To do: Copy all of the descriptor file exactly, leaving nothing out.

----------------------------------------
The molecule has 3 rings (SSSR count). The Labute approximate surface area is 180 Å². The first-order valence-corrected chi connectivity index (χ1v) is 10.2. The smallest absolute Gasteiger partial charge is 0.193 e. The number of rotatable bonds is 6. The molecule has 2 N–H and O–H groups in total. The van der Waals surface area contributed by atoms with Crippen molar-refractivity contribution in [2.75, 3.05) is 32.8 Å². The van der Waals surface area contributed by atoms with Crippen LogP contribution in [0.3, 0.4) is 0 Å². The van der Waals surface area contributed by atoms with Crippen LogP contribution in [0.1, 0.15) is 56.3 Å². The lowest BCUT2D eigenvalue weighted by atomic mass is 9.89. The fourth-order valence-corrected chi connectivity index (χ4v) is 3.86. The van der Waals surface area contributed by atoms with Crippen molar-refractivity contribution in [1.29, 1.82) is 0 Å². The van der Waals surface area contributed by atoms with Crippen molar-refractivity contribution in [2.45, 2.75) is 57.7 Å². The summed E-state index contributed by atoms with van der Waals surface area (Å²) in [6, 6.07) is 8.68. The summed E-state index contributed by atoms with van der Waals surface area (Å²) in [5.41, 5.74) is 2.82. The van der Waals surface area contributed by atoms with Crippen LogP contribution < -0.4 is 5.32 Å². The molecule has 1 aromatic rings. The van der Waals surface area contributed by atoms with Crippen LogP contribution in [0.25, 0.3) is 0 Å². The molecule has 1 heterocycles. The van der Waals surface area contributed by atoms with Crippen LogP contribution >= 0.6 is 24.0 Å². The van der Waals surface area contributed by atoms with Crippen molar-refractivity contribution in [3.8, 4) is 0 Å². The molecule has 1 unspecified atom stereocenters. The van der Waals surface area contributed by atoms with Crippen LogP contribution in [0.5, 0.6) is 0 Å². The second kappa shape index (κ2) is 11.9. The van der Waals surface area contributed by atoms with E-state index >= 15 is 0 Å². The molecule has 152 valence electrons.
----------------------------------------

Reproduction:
The molecule has 3 rings (SSSR count). The Labute approximate surface area is 180 Å². The first-order valence-corrected chi connectivity index (χ1v) is 10.2. The smallest absolute Gasteiger partial charge is 0.193 e. The number of rotatable bonds is 6. The molecule has 2 N–H and O–H groups in total. The van der Waals surface area contributed by atoms with Crippen molar-refractivity contribution in [2.75, 3.05) is 32.8 Å². The van der Waals surface area contributed by atoms with Crippen LogP contribution in [0.3, 0.4) is 0 Å². The van der Waals surface area contributed by atoms with Crippen LogP contribution in [0.1, 0.15) is 56.3 Å². The lowest BCUT2D eigenvalue weighted by atomic mass is 9.89. The fourth-order valence-corrected chi connectivity index (χ4v) is 3.86. The van der Waals surface area contributed by atoms with Crippen molar-refractivity contribution in [1.29, 1.82) is 0 Å². The van der Waals surface area contributed by atoms with Crippen molar-refractivity contribution in [2.45, 2.75) is 57.7 Å². The summed E-state index contributed by atoms with van der Waals surface area (Å²) in [6, 6.07) is 8.68. The summed E-state index contributed by atoms with van der Waals surface area (Å²) in [5.41, 5.74) is 2.82. The van der Waals surface area contributed by atoms with Crippen LogP contribution < -0.4 is 5.32 Å². The molecule has 1 aromatic rings. The van der Waals surface area contributed by atoms with Crippen LogP contribution in [0.25, 0.3) is 0 Å². The molecule has 1 heterocycles. The van der Waals surface area contributed by atoms with Crippen LogP contribution >= 0.6 is 24.0 Å². The van der Waals surface area contributed by atoms with Crippen molar-refractivity contribution in [3.8, 4) is 0 Å². The molecule has 1 unspecified atom stereocenters. The van der Waals surface area contributed by atoms with Crippen LogP contribution in [0.5, 0.6) is 0 Å². The second kappa shape index (κ2) is 11.9. The van der Waals surface area contributed by atoms with E-state index >= 15 is 0 Å². The molecule has 152 valence electrons.